The stakeholder workgroup has seven goals for development of the strategic plan which include the following: Students, Parents & Families, Community, Staff/Partners, Resources, Policies & Regulations, and Delivery/Structure/Systems. Like most Strategic Plans, this one will be not be set in stone and will be considered a fluid document whereby changes and tweaks can be added as needed. But every plan needs a foundation and what we will soon see are the building blocks for this plan. Things can happen which could substantially change the plan including the Delaware state budget and the upcoming ruling on the United States Supreme Court special education case of Endrew v. Douglas County School District.
Various groups and committees revolving around special education have occurred in Delaware over the past decade, but this is the first time I have seen such a huge mix of school districts, parents, and advocacy groups. The last group to form policy around special education was the IEP Task Force from 2014 which led to a large number of changes to state law and regulations. No education plan will ever please everyone and there will be parts people love and some others disapprove of. If there is one thing I have learned in education, it is constantly evolving and nothing will ever be perfect. But I would encourage any and all persons who care about special education to give this plan a very careful read when it comes out and let your thoughts be known with a goal of improving education for special needs kids.
The members of the Facilitated Workgroup consist of the following:
Michele Marinucci, Woodbridge School District
Daphne Cartright, Autism Delaware
Edward Emmett, Positive Outcomes Charter School
Katheryn Herel, PIC of Delaware
Jon Cooper, Colonial School District
Kendall Massett, Delaware Charter Schools Network
State Representative Kim Williams, Legislator
Kristin Dwyer, DSEA
Kristin Pidgeon, Down Syndrome Association
Lisa Lawson, Brandywine School District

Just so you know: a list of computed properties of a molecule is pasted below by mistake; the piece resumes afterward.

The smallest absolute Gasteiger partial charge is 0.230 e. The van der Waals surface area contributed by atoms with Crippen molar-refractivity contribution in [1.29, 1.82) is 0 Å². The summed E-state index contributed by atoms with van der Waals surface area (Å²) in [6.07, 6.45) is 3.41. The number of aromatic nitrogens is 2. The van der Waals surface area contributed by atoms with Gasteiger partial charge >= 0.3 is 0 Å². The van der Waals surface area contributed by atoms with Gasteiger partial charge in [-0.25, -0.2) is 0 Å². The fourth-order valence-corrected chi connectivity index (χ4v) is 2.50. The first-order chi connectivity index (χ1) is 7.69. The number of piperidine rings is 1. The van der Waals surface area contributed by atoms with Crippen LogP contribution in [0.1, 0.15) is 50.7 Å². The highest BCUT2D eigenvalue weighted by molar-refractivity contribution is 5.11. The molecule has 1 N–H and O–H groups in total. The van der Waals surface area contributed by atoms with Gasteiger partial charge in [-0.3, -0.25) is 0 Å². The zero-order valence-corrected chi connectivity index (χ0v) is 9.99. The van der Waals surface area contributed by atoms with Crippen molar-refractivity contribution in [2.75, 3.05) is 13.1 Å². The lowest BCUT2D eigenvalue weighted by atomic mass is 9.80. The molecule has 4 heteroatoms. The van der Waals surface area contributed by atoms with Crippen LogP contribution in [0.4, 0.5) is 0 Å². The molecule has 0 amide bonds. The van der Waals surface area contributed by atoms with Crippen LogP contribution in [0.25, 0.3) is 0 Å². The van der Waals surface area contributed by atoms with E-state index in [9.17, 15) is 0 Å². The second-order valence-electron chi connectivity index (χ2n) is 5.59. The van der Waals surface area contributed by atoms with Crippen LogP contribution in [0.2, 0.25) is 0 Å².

Mary Ann Mieczkowski, Delaware Dept. of Education
Elisha Jenkins, Division for the Visually Impaired
Bill Doolittle, Parent Advocate
Sarah Celestin, Red Clay Consolidated School District
Vincent Winterling, Delaware Autism Program
Wendy Strauss, Governor’s Advisory Council for Exceptional Citizens
Annalisa Ekbladh, University of Delaware Center for Disability Studies
John Marinucci, Delaware School Boards Association
Sonya Lawrence, Parent Advocate
Teresa Avery, Autism Delaware
Laurie Kettle-Rivera, Delaware School for the Deaf
Mark Campano, Delaware Statewide Programs
Josette McCullough, Appoquinimink School District
Mondaria Batchelor, Woodbridge School District
*above photo courtesy of State Rep. Kim Williams, photographed by yours truly at the 12/9 retreat
Will The DOE Put Delaware Met On Formal Review?Delaware MET
Rodel Starts The Blame-Game Against Teachers While Praising Smarter Balanced ResultsRodel
Yes, I do regularly read the Rodel blog on their website, but I never commented on one until I saw their post from Friday called 5 Data Takeaways From Smarter Balanced Test Scores, written by Rodel employee Liz Hoyt. I’m always curious what the “opposition” writes about things like this. I have been very vocal in my thoughts on the Rodel Foundation of Delaware. They are a non-profit whose CEO happens to make over a quarter of a million dollars a year. I do not believe they have students best interests at heart. This article drove that point home for me with very clear and concise words. I will go through the areas that bothered me the most.
“Aligned to the Common Core state standards, the new state assessment was designed to ensure students have the skills and knowledge they need in jobs and college.”
I think this has always been my biggest problem with the Smarter Balanced Assessment. Please tell me how a 3rd grader taking this test is going to be in any way prepared for college based on how they answer questions on a test? Even if they put them at a 5th grade level, there is no test in the world that can prepare any student at a young age for a career or post-secondary education. The education reformers need to pick a side and stick with it: is the test meant to create data to see where students compare with each other or is it to prep them for a world they can’t even fathom until they are 15 or 16? They can’t have it both ways. Furthermore,.wasn’t the whole point of Common Core that a student in Alaska would get the same information and be assessed on the same information as a student in Louisiana? Instead, we have 18 states taking Smarter Balanced, 11 or so taking the PARCC, and the rest developing their own state assessments. It isn’t very common when states aren’t taking the “common” test. Funny how life works out…